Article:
Agrippa writes in chapter 74 in the first book of his Three Books of Occult Philosophy about the equation between the Hebrew, Greek and Latin alphabets. I noticed, that some translations of this work differ significantly from the original. There are errors with the Hebrew letters listed in this chapter. This is true, for example, with the English translation edited by Willis F. Whitehead, published in Chicago in 1898, as well as for a German translation I own published by Marco Frenschkowski in 2012.
Compared to the original work De occulta philosophia, libri I, which was written in Latin and first published in Paris in 1531, the English translation by J. F. in 1651 is almost identical. There occurs only a minor difference with the letters U and V, and J and I. This is because the 23-letter classical Latin alphabet used letter V for V, U and W. The letter I was used for I and J, meaning V = V, U, W and I = I, J. That is why in the English translation you see U instead of V and J instead of I. For example, the original lists the vowels as followed: A, E, I, O, V. The translation says: A, E, I, O, U.
Below the English translation from 1651 by J. F. and for the sake of easy comparison, the original pages in Latin from the De occulta philosophia, libri I, published in 1531 in Paris.
But to return to the division of the Letters. Of these, amongst the Hebrews, are three mothers, viz. א ו י; seven double, viz. ב ג ד כ פ ר ת. The other 12, viz. ה ז ח ט ל מ נ ס ע צ ק ש are simple. The same rule is amongst the Chaldeans; And by the imitation of these also the letters of other tongues are distributed to Signs, Planets, and Elements, after their order. For the Vowels in the Greek tongue, viz. Α Ε Η Ι Ο Υ Ω answer to the seven Planets. Β Γ Δ Ζ Κ Λ Μ Ν Π Ρ Σ Τ are attributed to the twelve Signs of the Zodiack, the other five Θ Ξ Φ Χ Ψ represent the four Elements, and the spirit of the world. Amongst the Latine there is the same signification of them. For the five Vowels A E I O U, and J and V Consonants are ascribed to the seven Planets; and the Consonants B C D F G L M N P R S T are answerable to the twelve Signs. The rest, viz. K Q X Z make four Elements. H the aspiration represents the Spirit of the World. Y because it is a Greek, and not a Latine Character, and serving only to Greek words, follows the nature of its Idiome.
It has to be noted that Agrippa’s assignment of letters to the kabbalistic concept of three groups of mother letters, simple letters, and double letters differs from what you find in the Sefer Yetzirah. Agrippa lists letters Alef (א), Vav (ו), and Yod (י) as the three mother letters. In the Sefer Yetzirah, mother letters are letters Alef (א), Mem (מ), and Shin (ש). Due to this difference, there are also differences in the group of the twelve simple letters. The seven double letters in Agrippa are the same as listed in the Sefer Yetzirah.
So far, I found the letters Alef (א), Vav (ו), and Yod (י) mentioned together as a group only in The Origin of Letters and Numerals According to the Sefer Yetzirah (1912/1913) written by Phineas Mordell, where he mentions that Dunash Ibn Tamim maintained that the three letters Alef, Vav, and Yod are the original vowels of the Hebrew alphabet. Mordell also writes that Tamim’s opinion was shared by many Hebrew writers, but then gives several differing opinions on the subject.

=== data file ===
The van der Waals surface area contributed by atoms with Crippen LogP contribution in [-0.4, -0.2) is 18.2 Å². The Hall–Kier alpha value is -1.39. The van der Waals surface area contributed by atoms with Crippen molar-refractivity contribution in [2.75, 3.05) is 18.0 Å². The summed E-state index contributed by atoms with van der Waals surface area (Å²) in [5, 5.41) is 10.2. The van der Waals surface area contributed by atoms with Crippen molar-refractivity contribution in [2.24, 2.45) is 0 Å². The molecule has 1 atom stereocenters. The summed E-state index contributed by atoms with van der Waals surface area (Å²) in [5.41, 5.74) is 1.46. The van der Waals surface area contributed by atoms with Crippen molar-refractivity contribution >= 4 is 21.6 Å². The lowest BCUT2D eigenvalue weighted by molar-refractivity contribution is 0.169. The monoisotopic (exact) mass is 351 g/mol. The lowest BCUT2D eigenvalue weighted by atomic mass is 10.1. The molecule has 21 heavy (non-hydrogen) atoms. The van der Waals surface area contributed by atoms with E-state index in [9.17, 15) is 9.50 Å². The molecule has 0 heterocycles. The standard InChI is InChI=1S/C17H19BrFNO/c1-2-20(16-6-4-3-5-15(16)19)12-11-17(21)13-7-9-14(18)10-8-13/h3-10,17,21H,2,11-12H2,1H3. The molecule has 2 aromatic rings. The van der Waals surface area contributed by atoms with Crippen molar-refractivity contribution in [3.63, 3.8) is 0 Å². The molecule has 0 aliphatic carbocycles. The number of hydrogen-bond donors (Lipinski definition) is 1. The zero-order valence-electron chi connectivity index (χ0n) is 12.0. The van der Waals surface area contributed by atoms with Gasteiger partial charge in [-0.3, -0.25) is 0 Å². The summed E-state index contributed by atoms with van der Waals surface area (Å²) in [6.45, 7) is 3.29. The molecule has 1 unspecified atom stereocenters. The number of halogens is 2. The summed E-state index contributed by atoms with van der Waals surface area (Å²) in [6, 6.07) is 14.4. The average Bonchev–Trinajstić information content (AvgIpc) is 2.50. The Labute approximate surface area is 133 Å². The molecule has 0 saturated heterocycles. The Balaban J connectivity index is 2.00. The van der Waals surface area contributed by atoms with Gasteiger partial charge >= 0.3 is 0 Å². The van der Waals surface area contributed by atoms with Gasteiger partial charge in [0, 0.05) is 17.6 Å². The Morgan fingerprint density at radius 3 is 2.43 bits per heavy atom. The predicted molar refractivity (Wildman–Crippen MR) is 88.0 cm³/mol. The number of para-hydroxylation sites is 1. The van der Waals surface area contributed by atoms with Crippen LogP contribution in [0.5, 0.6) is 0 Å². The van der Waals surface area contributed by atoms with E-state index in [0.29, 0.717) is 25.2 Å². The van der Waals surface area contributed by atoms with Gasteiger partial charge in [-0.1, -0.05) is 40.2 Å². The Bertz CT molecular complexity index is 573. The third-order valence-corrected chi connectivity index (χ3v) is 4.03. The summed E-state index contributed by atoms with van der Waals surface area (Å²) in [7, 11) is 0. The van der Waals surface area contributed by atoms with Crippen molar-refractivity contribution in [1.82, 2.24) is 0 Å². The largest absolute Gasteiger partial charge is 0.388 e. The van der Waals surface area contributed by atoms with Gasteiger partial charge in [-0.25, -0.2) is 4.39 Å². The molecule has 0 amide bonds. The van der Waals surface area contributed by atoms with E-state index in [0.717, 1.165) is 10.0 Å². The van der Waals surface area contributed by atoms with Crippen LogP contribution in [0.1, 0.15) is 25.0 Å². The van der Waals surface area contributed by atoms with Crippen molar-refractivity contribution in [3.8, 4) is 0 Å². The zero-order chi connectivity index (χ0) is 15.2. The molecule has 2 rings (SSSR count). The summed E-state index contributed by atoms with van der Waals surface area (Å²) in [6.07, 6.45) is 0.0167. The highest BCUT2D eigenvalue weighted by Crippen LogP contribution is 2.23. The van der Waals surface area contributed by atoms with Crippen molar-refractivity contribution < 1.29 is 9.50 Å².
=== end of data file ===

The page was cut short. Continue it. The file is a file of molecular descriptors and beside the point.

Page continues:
Agrippa mentions at the beginning of chapter 74 “the more curious Mecubals of the Hebrews” (Kabbalists). In the next sentence he writes: “Moreover they divide the letters of their Hebrew Alphabet, viz. into twelve simple, seven double, and three mothers, which they say signifie as Characters of things, the twelve Signs, seven Planets, and three Elements…” (trans. J. F., 1651). According to this, one would strongly assume that Agrippa himself had access to kabbalistic teachings, being familiar also with the Sefer Yetzirah. So, it is unclear to me what is the reason for the differences in Agrippa.
In book two Agrippa lists the Hebrew standard gematria, the Greek numerical system and an equation to the classical Latin alphabet. He then explains a method for calculating the planet under which influence one is born as well as how to calculate one’s horoscope, which is likely to mean the Ascendant, the Greek word for the rising sign being( ). I will introduce Agrippa’s method in part two of this article.
9. Comparison of different assignments of numbers to the Latin alphabet
Below is a table I made that displays the assignment of numbers to the 26 letters of the Latin alphabet in three different numerology systems. Next to this table on the right, you find another table that shows you the assignment of numbers to the Hebrew alphabet according to standard Hebrew gematria. I made these two tables as a tool for comparing the different systems and to see at a glance their differences.
The most differences in the systems of numerology seem to occur with letters/sounds »S« and »T«. To visually find the differences easier, I marked them with different colors. The numbers assigned to letters/sounds »S« are marked in red. The numbers assigned to letters/sounds »T« are marked in gray. Differences occur also with sounds/letters »H« and the guttural »CH«, which are marked in blue. Other differences are marked in light brown. If the whole row of a letter is white, this means that the number assigned to it is in it’s reduced form the same in all systems. For example, the letter »L« has in all systems a numerical value which reduces to 3.